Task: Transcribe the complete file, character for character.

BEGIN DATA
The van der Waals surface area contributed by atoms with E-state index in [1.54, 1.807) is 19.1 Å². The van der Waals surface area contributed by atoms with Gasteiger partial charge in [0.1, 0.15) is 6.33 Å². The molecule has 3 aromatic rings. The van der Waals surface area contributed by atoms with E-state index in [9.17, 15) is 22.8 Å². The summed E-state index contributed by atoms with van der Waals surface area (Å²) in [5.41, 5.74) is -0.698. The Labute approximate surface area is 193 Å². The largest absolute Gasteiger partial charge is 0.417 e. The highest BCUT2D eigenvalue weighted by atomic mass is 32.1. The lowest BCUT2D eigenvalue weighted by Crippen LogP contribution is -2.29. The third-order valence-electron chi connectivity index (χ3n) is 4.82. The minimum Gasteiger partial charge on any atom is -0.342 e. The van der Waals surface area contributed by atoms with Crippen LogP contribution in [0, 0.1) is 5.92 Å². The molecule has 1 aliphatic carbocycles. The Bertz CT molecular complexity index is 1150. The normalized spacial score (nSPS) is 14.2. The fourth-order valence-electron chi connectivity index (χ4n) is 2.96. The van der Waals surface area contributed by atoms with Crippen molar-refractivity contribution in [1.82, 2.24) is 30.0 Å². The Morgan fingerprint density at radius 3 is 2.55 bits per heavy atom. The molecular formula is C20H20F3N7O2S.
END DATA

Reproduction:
The van der Waals surface area contributed by atoms with E-state index in [1.54, 1.807) is 19.1 Å². The van der Waals surface area contributed by atoms with Gasteiger partial charge in [0.1, 0.15) is 6.33 Å². The molecule has 3 aromatic rings. The van der Waals surface area contributed by atoms with E-state index in [9.17, 15) is 22.8 Å². The summed E-state index contributed by atoms with van der Waals surface area (Å²) in [5.41, 5.74) is -0.698. The Labute approximate surface area is 193 Å². The largest absolute Gasteiger partial charge is 0.417 e. The highest BCUT2D eigenvalue weighted by atomic mass is 32.1. The lowest BCUT2D eigenvalue weighted by Crippen LogP contribution is -2.29. The third-order valence-electron chi connectivity index (χ3n) is 4.82. The minimum Gasteiger partial charge on any atom is -0.342 e. The van der Waals surface area contributed by atoms with Crippen LogP contribution in [0, 0.1) is 5.92 Å². The molecule has 1 aliphatic carbocycles. The Bertz CT molecular complexity index is 1150. The normalized spacial score (nSPS) is 14.2. The fourth-order valence-electron chi connectivity index (χ4n) is 2.96. The van der Waals surface area contributed by atoms with Crippen molar-refractivity contribution in [1.82, 2.24) is 30.0 Å². The Morgan fingerprint density at radius 3 is 2.55 bits per heavy atom. The molecular formula is C20H20F3N7O2S.